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  5. This is how I feel about 8-bit to 16-bit graphics: http://secretartsgames.blogspot.com/

    I am, at this very moment, making sprites.

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  6. Of course indies should use 16-bit style graphics. How do you think we kept team sizes and budgets so small (relatively speaking, they felt huge at the time) back then?

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  7. I finally decided to go this route with Telepath Tactics after hearing constant griping about the graphics in Telepath RPG: Servants of God. The result? People see screenshots of Telepath Tactics and are immediately charmed. That's the word I heard constantly: "charming."

    This is actually costing me more to make than the vector animations of TRPG:SoG did, but not nearly as much as 3D art would--and it has the extremely valuable effect of not making people dismiss the game based on screenshots. My verdict: totally worth it.

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  8. Have you played Sword & Sworcery? The way its characters animate is amazing, and the environments are completely gorgeous. Even if the nebulous nostalgia-factor eventually bites the dust along with the generation who experienced the 16-bit 'golden age', pixel art is going to be around for a *long* time as long as there are artists able to do impressive things with it.

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  9. Nice shout out to Community, a fine example of the US sitcom genre.

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  10. I don't get it. 16-bit graphics are just an inferior version of 24-bit graphics that can't do colour gradients. (Sure, you can compress them a bit more, but not enough to matter.) If you want to limit the colours you are using, use 8-bit or lower.

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    Replies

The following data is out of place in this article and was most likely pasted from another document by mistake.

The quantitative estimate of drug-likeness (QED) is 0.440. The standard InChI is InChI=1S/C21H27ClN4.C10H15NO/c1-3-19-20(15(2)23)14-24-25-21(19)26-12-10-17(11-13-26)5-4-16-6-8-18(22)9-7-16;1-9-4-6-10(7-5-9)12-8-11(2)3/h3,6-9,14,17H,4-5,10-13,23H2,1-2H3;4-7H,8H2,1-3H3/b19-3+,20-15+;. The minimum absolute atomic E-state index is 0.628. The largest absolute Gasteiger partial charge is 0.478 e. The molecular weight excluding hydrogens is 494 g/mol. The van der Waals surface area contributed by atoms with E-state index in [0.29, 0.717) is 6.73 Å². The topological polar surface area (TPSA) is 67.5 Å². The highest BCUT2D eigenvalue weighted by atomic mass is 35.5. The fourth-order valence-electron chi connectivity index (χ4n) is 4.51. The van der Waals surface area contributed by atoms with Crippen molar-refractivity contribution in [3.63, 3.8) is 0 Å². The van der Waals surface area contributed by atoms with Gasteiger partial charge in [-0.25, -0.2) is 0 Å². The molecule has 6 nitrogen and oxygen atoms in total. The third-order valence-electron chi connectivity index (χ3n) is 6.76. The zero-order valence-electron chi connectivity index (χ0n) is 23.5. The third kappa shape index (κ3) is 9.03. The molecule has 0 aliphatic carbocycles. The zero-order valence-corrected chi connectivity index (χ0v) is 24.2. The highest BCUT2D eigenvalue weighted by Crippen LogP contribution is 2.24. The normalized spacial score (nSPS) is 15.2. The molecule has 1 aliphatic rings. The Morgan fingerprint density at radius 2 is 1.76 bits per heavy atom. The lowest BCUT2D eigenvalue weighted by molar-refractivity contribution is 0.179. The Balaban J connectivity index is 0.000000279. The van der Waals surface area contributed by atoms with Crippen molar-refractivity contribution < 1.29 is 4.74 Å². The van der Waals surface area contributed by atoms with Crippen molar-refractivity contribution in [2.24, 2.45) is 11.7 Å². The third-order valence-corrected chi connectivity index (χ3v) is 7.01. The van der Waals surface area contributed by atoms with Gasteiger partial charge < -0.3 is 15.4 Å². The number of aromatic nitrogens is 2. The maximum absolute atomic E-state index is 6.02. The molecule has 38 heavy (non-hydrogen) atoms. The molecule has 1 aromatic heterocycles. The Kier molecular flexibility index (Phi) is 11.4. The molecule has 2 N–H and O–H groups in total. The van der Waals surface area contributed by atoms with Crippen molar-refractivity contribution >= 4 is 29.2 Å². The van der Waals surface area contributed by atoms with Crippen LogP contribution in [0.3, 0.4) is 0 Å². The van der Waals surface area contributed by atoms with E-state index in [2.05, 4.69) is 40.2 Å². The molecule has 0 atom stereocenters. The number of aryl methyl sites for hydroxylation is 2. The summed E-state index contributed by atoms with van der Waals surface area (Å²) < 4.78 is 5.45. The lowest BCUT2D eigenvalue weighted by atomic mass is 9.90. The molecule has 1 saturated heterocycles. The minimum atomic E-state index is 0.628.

1. 16-bit computers did use 8-bit graphics

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    2. Personally I don't like the term "16-bit graphics". To clear up your confusion, they don't mean graphics using 16-bit colour (which would not really be distinguishable from 24 bit colour at the small resolutions we are talking about), what they mean is graphics similar to those from the 16 bit era, e.g. snes and sega megadrive.

      I would prefer to just call them "blocky graphics" or "pixel art" or "low res" or something.

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  11. Good pixel art is actually expensive, though. You actually need a lot of art to complete different environments, characters, animations, etc.

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  12. There's a theory that today's du jour pixel art is going to be replaced by low poly 3d models. That today's indie game developers grew up on Nintendo but that the next generation will fondly remember the first Sony PlayStation.

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    Replies
    1. A crucial difference is that while a lot of people like the 2d graphics of the SNES/Genesis era, even people who grew up with the PS/N64 regard the games made then ugly as sin.

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  13. Well said, some of my favourite games were of the 16 bit flavor and what a great taste that flavor has. Also means that the developers can focus more on core mechanics, dynamics and storyline to make something great!

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  14. Hm. I don't get the appeal personally. I never played old Nintendo games (hell, I haven't played any modern Nintendo games) and the first console I ever owned was a PS3. I understand that they're cheap and relatively easy, but they do look cheap to me. The fact is that you can do good 2D art that shouldn't cost an arm and a leg. Look at this screenshot of the 14-year-old Baldur's Gate: http://www.thenoobnews.com/uploads/2011/10/Baldurs-Gate-screenshot-300x225.jpg. This is great artwork and is completely 2D. Why are there not more isometric, 2D tactical RPGs on the market? I don't know. I assume it's because somewhere along the way people got obsessed with the idea that every game genre needed to be made with 3D graphics. However the overuse (and that's how I'd characterize it today) of pixel art seems to be just as bad. Yes it works for some people but I find it to be a turnoff. For what it's worth, I'm sure it's perfectly fine, as Karzon said above, if all you're making is 2012's Super Mario Brothers.